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Holistic Management


by Debby Sugarman


" In the end... all the information we have amassed in the past decades
will serve little purpose unless we make intelligent decisions
about how it is to be used."
-Allan Savory


While the notion of thinking holistically has been around for a long time, Allan Savory is one of the first to develop a step by step process for holistic decision-making. His method can be used by individuals, families, communities, organizations, businesses, government agencies -- anyone or any group that needs to make a decision.

This method first helps the decision-makers identify all the important people and resources relating to the issue at hand, especially those that are very often forgotten. The next step is to bring these elements together into a new "whole", represented by a short "statement of purpose". With this broad holistic goal in place, the group has a benchmark by which they can measure their future decisions. A subsequent testing phase reaches back to often ignored considerations to make sure that none are being forgotten.


The following is a very basic summary of what the Holistic Management process looks like.


1. A group of decision makers agree to use Holistic Management in their business, community, family, government agency, etc.

2. They identify anyone else whose decisions will affect the entity that they are managing and invite them to become part of the process. This includes owners, administrative assistants, volunteers, laborers, agency heads, elected officials, and so forth.

3. Next, they identify all the resources available to this group of decision-makers including physical resources and financial assets. They identify as a resource, anyone who will be affected by the decisions -- clients, suppliers, family members, community organizations, homeowners, farmers, etc.


1. The group produces a quality of life statement. This takes into account individual needs as well as group considerations. It takes into account what constitutes economic well-being, what they want to achieve in relationships with others, how they will find challenge and growth, and what they see as their particular contribution to the community, family, workplace, etc.

2. They then create a list of what they will need to produce to meet each quality of life need. Allan Savory gives an example from his book, Holistic Management (p. 74), "If one of your desires was 'to enjoy what we do everyday,' that could be met in part by producing 'a balance between our work and personal lives','sufficient time for strategic planning', or a host of other things."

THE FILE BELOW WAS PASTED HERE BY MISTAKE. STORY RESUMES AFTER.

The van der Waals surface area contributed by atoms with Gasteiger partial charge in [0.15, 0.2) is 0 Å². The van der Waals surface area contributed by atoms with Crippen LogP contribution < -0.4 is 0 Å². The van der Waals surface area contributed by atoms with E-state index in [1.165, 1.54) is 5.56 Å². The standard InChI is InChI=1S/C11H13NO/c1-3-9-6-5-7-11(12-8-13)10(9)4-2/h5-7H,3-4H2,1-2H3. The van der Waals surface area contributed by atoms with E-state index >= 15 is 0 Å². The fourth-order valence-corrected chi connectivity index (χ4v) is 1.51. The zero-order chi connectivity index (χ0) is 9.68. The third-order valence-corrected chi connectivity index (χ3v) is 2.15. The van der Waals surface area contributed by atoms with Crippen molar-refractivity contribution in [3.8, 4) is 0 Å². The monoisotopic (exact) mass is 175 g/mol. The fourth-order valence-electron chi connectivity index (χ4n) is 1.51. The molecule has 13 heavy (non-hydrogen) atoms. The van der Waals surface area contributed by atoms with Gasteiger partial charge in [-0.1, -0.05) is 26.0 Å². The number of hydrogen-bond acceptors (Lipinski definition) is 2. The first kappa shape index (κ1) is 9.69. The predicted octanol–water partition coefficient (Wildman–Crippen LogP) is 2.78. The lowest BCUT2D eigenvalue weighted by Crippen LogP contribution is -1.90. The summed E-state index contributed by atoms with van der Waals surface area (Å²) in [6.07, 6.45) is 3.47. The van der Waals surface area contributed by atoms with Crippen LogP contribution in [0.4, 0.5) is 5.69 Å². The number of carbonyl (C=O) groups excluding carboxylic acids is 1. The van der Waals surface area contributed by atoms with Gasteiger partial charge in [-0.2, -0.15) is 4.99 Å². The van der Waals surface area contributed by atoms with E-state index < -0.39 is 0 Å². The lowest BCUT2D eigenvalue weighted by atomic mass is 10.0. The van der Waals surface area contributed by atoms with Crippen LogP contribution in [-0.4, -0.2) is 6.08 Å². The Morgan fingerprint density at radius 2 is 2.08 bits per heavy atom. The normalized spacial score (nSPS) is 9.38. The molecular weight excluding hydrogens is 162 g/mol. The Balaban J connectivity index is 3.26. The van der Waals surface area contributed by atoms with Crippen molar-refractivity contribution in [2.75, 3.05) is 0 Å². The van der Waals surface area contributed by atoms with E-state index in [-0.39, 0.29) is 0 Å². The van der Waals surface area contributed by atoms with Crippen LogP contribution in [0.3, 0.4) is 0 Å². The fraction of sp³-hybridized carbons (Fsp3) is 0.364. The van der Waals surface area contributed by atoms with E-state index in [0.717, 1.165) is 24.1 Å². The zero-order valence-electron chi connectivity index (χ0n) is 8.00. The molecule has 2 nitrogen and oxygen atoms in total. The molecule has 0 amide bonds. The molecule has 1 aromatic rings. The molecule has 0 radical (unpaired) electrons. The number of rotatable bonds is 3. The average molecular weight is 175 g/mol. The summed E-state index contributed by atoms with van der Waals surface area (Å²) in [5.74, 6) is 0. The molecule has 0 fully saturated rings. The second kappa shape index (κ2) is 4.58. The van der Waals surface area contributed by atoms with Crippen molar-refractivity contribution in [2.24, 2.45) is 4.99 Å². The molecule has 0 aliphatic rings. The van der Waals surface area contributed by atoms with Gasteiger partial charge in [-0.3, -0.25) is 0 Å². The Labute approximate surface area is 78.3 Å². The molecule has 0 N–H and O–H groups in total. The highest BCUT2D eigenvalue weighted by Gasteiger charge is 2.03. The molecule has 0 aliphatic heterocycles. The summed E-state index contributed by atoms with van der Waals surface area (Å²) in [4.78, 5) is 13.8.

3. Finally, the group takes the future resource base into consideration. This includes the people, land, and community of the future which will sustain what you have to produce to meet your quality of life need. This step can be framed in terms of what you would like to be said about you in the future.

The next step is to combine all of these elements into a short statement.

Here is a sample statement of purpose from Holistic Management:

"We want to be debt-free; we want to be excited and enthusiastic about what we are doing and have to do on a daily basis; we want to leave this world (when we are very, very old) with our family happy, knowing that we led productive, happy lives, left the land in a better condition than we found it, and be recognized for this achievement, we want Laurel and Jayson [their children] to be happy and productive, and we want to be able to help them reach their full potential."


Once the holistic goal is established, future decisions will be tested by whether they are in line with the holistic goal.

These are some questions which can help with this step:


Allan Savory has been primarily focusing this technique on land management and has developed a variety of complementary tools for land managers. . See his book (with Jody Butterfield) Holistic Management: A New Framework for Decision Making (1998). But the method has broad decision-making application beyond farming and land management.